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The North Central Review
The North Central Review
The North Central Review is an independently owned newspaper publishing company based in Kilmore that is responsible for publishing two community newspapers each week, covering communities within the Mitchell Shire

AN animal loving family are making a difference by training service dogs to assist people living with Post-Traumatic Stress Disorder, anxiety, sleeping disorders and autism.

Mernda residents Brad and Mel Rundel started their not-for-profit organisation Therapy Animals two years ago and have began training sessions for service dogs at Orchard Road Community Centre.

Dr Rundel said the sessions helped families train their dogs for individual purposes.

“Finding a service dog can be a difficult process in Melbourne, there’s often a two year wait and the cost can be up to $30,000,” he said.

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“Our organisation trains dogs up for particular purposes – we get calls every week from people with a whole variety of disorders.

“One of our clients didn’t leave his house much, and when he did he used a cane. Within the first month of introducing a service dog, he’s now walking 40 minutes a day without a cane.”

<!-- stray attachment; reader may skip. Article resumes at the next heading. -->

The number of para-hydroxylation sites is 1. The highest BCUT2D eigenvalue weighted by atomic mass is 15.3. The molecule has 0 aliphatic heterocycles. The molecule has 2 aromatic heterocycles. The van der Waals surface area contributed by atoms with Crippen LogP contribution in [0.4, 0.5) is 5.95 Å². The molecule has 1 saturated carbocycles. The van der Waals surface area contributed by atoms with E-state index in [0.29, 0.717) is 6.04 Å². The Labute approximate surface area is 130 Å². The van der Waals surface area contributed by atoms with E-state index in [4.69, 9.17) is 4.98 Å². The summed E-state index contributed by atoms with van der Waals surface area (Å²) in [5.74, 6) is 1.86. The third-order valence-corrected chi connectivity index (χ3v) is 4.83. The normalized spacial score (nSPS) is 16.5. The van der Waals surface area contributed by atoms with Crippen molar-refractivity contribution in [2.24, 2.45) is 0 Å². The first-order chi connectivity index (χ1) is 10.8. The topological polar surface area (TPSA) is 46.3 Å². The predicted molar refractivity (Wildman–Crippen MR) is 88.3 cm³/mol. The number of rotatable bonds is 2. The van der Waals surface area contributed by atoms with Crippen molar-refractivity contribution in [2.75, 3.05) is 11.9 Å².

Dr Brad Rundel training a future service dog

One client said that at 7.15am on the dot his dog knocked her tail on his door to get up and take her for a walk.

“It’s a responsibility and I have a routine now – the problem is she doesn’t know the difference between a week day and weekends,” he laughed.

Dr Rundel said another one of his clients was able to bring her service dog-in-training to an Andre Rieu concert.

“Our client has trouble going to new and unfamiliar places, and her dog was able to sit on her lap and keep her company,” he said.

Ms Rundel said it was rewarding to see the benefit that animals had on their clients.

“We bring our birds, rabbits and dogs along with us to the sessions and we also run wellbeing classes for children experiencing health issues or having a tough time socialising in school,” she said.

“The animals have a real calming effect, it’s incredible.”

Dr Rundel said the idea for Therapy Animals developed from requiring a service dog himself.

“I had PTSD and Mel was looking for a dog for me and we just couldn’t find one,” he said.

“I got to a place where I couldn’t drive to work and had to catch the train – by the time I arrived in North Richmond I’d be dripping with sweat.

“I stopped work and later we started Therapy Animals.”

Dr Rundel has a PhD in Zoology and is a qualified teacher.

“It’s all come together but the biggest thing we face is we don’t have our own premises – the dream is to be sponsored and people who qualify for service dogs can train them at no cost,” he said.

Therapy Animals also provides training to assistant dogs, therapy dogs a ‘Paws in Schools’ program and general dog training.

“It’s incredible because when we started Therapy Animals in Mernda, our clients come from just a stone’s throw from the community centre  – it makes you think how crucial the service is,” Dr Rundel said.

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